According to Jeffers, the costs associated with environmental stewardship initiatives are part of the costs that corporations incur while producing their products or services and therefore should be included in production cost figures. This can be either as direct labor, direct materials, and/or manufacturing overhead. Although these costs can be difficult to place a value on, they must be accounted for otherwise the company's costing of its products and services would be improper, which would lead to an improper measurement of the organization's income and the valuation of their balance sheet components. The relevant variables and measurement of their corresponding costs must be included, which can then facilitate managerial decision making, as well as decision making by others who utilize the company's financial statements.

Poor corporate governance has been a significant factor in the recent challenges corporate America has faced, that has led to public's loss of faith. For this reason, the public is looking even harder at corporations. Corporate governance includes the structure and relationships that determine the organization's direction, as well as their performance. Along with the organization's executive management and its relationship to others such as: customers, suppliers, employees, and creditors, corporate governance also depends on the institutional, regulatory and ethical environment. As Jeffers noted, with the recent rash of corporate scandals, proper financial statements are central to corporate governance and foster investor confidence. For this reason, it is evermore critical that environmental protection costs are included in a green cost accounting model.

Countries around the world are adopting green accounting practices, as they understand the value in measuring this valuable data. China is considered the leader of the green accounting movement, with their highly developed program. India has adopted green accounting to help facilitate their exponential economic growth. Sweden too has adopted green accounting with the concern of pollution on the general population. Regretfully, the United States is lagging behind in the adoption of green accounting practices. In 1995, official national green accounting efforts was halted by Congress, which instead commissioned a National Environmental Sciences (NES) study. The NES concluded that there was a clear need for green accounting, and created a set of accounts for the American timber industry. Although these measures may be able to be extended to other natural resources industries, guidelines for other industries in America have yet to be established (Jeffers).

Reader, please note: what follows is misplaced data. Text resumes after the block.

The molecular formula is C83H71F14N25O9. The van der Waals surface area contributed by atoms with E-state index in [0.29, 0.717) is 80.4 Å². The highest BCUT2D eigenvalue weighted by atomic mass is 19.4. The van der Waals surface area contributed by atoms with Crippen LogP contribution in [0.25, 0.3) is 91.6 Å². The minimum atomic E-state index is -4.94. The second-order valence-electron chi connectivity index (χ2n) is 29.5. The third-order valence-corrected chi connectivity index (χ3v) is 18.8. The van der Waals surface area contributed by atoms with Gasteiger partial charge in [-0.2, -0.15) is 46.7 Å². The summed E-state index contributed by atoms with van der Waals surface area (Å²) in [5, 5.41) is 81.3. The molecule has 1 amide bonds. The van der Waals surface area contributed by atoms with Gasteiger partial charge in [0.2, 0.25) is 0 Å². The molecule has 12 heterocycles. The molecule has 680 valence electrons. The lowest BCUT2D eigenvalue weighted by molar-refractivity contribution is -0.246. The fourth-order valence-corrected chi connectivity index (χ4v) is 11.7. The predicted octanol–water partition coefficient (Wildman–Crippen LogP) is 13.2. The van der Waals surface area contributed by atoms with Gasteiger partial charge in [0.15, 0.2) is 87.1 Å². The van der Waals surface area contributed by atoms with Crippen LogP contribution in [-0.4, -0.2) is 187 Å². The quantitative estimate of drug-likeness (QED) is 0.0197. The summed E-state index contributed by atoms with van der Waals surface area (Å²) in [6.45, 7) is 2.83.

Environmentally and Ecologically Ethical Alternatives for the Corporate World in the 21st Century:

There are a variety of alternatives that are environmentally and ecologically ethical that corporations can adopt, in the 21st century. Developing and implementing processes that meet the needs of businesses today without compromising the needs of the future generations is the key to corporate environmental responsibility, with sustainability being the buzzword of the green movement. Green building practices are one alternative for corporations today. The U.S. Green Building Council developed the Leadership in Energy and Environmental Design (LEED) Green Building Rating System. This voluntary certification program rates the design, construction and operation of green buildings. With buildings accounting for 39% of the nation's carbon dioxide emissions, 71% of America's electricity consumption, 12% of water use, and 65% of waste output, corporations choosing green building alternatives can make a significant impact ("Greener'").

Alternatives for energy usage can also be employed by organizations, to promote environmentally responsible initiatives. The first step in this process is to conduct an energy audit, which identifies energy conservation opportunities and the ability to minimize energy costs. For organizations who utilize equipment, incorporating variable frequency drives and using high efficiency motors can minimize the amount of energy used by some equipment. Corporations should ensure that energy and water systems that have been installed are performing properly. A best-practices systems maintenance and operation plan should be established, and employees should be trained annually on how to implement the plan. Simple things like thermostat set-backs in office areas can conserve a significant amount of energy. For every one degree of change to a building's heating/cooling system, over a twenty-four hour period, organizations typically experience a 2 to 4% savings. Installing metering equipment can help organizations measure and verify energy use, allowing them to fine tune their energy saving initiatives. Using green power or on-site renewable energy systems are another environmentally and ecologically ethical alternative, for corporations in the 21st century. Heat recovery systems from compressors can be used for service or process water, for further savings ("Greener'"). Each small change can add up to make a big impact.

Even a corporation's external environment finds alternatives that can be used to promote environmentally and ecologically responsible strategies. Painting the building's roof white or using a vegetated roof can minimize the impact on microclimate and human and wildlife habitat. A white roof reflects the sun's rays, minimizing the heat absorbed by the building. Popular in Europe,

vegetated roofs, also known as green roofs,… [END OF PREVIEW] . . . READ MORE